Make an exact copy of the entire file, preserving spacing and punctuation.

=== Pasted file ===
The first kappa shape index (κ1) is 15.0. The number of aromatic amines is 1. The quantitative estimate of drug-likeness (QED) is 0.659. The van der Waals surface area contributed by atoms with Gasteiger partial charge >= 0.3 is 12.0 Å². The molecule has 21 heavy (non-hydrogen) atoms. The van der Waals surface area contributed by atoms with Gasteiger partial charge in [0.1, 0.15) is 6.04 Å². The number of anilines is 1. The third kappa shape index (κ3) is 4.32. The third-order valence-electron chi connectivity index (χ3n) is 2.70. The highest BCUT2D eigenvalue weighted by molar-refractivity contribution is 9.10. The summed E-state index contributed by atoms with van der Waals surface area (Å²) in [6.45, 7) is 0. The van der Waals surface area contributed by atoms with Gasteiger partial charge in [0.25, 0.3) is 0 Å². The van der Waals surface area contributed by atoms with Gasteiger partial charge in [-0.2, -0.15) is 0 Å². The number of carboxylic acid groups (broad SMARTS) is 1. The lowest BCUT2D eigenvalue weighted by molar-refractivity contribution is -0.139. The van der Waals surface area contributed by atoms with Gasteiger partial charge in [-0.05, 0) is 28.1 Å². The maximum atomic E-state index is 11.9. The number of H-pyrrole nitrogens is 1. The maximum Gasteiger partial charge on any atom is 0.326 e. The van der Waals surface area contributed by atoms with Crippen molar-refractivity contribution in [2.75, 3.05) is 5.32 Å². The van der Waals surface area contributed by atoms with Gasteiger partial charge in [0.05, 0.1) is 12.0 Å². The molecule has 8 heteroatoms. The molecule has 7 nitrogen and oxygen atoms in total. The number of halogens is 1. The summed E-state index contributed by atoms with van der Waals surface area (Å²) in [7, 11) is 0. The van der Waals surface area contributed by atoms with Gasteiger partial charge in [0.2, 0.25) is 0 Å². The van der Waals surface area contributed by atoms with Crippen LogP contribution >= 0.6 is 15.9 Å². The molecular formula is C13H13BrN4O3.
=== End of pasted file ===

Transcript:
The first kappa shape index (κ1) is 15.0. The number of aromatic amines is 1. The quantitative estimate of drug-likeness (QED) is 0.659. The van der Waals surface area contributed by atoms with Gasteiger partial charge >= 0.3 is 12.0 Å². The molecule has 21 heavy (non-hydrogen) atoms. The van der Waals surface area contributed by atoms with Gasteiger partial charge in [0.1, 0.15) is 6.04 Å². The number of anilines is 1. The third kappa shape index (κ3) is 4.32. The third-order valence-electron chi connectivity index (χ3n) is 2.70. The highest BCUT2D eigenvalue weighted by molar-refractivity contribution is 9.10. The summed E-state index contributed by atoms with van der Waals surface area (Å²) in [6.45, 7) is 0. The van der Waals surface area contributed by atoms with Gasteiger partial charge in [0.25, 0.3) is 0 Å². The van der Waals surface area contributed by atoms with Gasteiger partial charge in [-0.2, -0.15) is 0 Å². The number of carboxylic acid groups (broad SMARTS) is 1. The lowest BCUT2D eigenvalue weighted by molar-refractivity contribution is -0.139. The van der Waals surface area contributed by atoms with Gasteiger partial charge in [-0.05, 0) is 28.1 Å². The maximum atomic E-state index is 11.9. The number of H-pyrrole nitrogens is 1. The maximum Gasteiger partial charge on any atom is 0.326 e. The van der Waals surface area contributed by atoms with Crippen molar-refractivity contribution in [2.75, 3.05) is 5.32 Å². The van der Waals surface area contributed by atoms with Gasteiger partial charge in [0.05, 0.1) is 12.0 Å². The molecule has 8 heteroatoms. The molecule has 7 nitrogen and oxygen atoms in total. The number of halogens is 1. The summed E-state index contributed by atoms with van der Waals surface area (Å²) in [7, 11) is 0. The van der Waals surface area contributed by atoms with Gasteiger partial charge in [0.2, 0.25) is 0 Å². The van der Waals surface area contributed by atoms with Crippen LogP contribution >= 0.6 is 15.9 Å². The molecular formula is C13H13BrN4O3.